> .....  Thus we are presented with the following possible impression:
>
>       There's Ada work available.
>       There's no Ada talent available.
>
> leading people to potentially conclude:
>
>         We better not stake our future on Ada because we won't be able to
>         get Ada talent.

However, the rest of your response raises the following questions:

    Ada companies save money by reducing time and defects.  Ada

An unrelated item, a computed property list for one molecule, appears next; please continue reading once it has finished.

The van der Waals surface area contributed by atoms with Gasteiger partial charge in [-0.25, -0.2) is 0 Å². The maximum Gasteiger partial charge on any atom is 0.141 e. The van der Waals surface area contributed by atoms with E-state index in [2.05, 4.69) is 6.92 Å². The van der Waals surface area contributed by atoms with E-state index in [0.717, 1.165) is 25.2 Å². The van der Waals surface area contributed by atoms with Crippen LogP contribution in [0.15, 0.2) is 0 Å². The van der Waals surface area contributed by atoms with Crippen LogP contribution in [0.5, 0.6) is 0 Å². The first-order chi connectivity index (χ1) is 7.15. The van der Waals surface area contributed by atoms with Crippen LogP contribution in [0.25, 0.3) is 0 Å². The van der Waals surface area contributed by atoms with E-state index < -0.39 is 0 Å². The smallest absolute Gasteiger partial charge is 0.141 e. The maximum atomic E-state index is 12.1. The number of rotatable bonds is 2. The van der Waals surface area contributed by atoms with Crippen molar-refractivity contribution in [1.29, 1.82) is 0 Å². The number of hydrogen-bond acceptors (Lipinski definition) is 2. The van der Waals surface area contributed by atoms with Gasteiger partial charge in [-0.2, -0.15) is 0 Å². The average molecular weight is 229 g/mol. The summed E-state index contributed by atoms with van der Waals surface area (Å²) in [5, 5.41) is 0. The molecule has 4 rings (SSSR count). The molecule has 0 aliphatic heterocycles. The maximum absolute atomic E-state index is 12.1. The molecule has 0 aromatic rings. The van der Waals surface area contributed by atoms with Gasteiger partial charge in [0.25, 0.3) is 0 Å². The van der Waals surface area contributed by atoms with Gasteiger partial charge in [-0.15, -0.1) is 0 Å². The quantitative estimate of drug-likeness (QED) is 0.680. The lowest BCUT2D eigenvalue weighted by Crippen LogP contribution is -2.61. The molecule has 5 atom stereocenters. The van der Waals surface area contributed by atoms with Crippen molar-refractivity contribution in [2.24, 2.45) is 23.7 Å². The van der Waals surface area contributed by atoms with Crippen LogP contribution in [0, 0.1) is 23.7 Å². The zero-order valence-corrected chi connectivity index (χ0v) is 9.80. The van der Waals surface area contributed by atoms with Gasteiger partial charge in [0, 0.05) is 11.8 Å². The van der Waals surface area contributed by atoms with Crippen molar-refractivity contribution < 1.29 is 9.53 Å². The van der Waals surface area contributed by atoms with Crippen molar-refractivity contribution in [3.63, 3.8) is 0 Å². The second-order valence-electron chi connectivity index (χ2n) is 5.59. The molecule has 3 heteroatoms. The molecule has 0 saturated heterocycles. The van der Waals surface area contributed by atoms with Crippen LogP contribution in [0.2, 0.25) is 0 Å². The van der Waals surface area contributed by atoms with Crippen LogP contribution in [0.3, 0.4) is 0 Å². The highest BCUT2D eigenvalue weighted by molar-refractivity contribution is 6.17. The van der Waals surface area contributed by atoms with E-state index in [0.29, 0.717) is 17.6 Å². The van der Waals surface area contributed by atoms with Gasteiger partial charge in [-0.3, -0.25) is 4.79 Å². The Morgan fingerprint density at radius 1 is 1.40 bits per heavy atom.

programmers who do that for them are alleged to be hard-to-find.  Why
    aren't they willing to apply some of those savings to making Ada
    programmers less hard to find?  Or, how are the non-Ada shops making
    so much money on lower quality that they can afford to pay C & Java
    hackers so much more?

For me, plumbing or carpentry or farming or any Ada salary (above
subsistence level) is preferable to working on a project that's more than
fifteen percent C or C++ or dragging my family to a new city every other
year.  Maybe that's why Ada shops won't pay more--they know there are guys
like me out here bringing down the property values.